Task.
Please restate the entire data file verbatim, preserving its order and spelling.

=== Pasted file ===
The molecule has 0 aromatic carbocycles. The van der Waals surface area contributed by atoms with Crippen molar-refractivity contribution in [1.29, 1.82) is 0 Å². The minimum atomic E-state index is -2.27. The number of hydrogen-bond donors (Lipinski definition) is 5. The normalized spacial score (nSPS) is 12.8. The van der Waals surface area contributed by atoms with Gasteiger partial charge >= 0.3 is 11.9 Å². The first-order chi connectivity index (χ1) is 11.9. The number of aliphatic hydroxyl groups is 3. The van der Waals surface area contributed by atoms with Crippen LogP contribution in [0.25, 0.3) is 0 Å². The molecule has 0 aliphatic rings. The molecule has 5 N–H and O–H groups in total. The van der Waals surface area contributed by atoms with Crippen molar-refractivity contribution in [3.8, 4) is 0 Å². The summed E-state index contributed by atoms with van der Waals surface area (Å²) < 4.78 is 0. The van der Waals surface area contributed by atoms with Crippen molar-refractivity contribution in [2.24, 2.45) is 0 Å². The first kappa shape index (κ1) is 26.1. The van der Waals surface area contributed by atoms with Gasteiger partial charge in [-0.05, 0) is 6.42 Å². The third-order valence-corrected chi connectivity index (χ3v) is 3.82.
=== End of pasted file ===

The molecule has 0 aromatic carbocycles. The van der Waals surface area contributed by atoms with Crippen molar-refractivity contribution in [1.29, 1.82) is 0 Å². The minimum atomic E-state index is -2.27. The number of hydrogen-bond donors (Lipinski definition) is 5. The normalized spacial score (nSPS) is 12.8. The van der Waals surface area contributed by atoms with Gasteiger partial charge >= 0.3 is 11.9 Å². The first-order chi connectivity index (χ1) is 11.9. The number of aliphatic hydroxyl groups is 3. The van der Waals surface area contributed by atoms with Crippen LogP contribution in [0.25, 0.3) is 0 Å². The molecule has 0 aliphatic rings. The molecule has 5 N–H and O–H groups in total. The van der Waals surface area contributed by atoms with Crippen molar-refractivity contribution in [3.8, 4) is 0 Å². The summed E-state index contributed by atoms with van der Waals surface area (Å²) < 4.78 is 0. The van der Waals surface area contributed by atoms with Crippen molar-refractivity contribution in [2.24, 2.45) is 0 Å². The first kappa shape index (κ1) is 26.1. The van der Waals surface area contributed by atoms with Gasteiger partial charge in [-0.05, 0) is 6.42 Å². The third-order valence-corrected chi connectivity index (χ3v) is 3.82.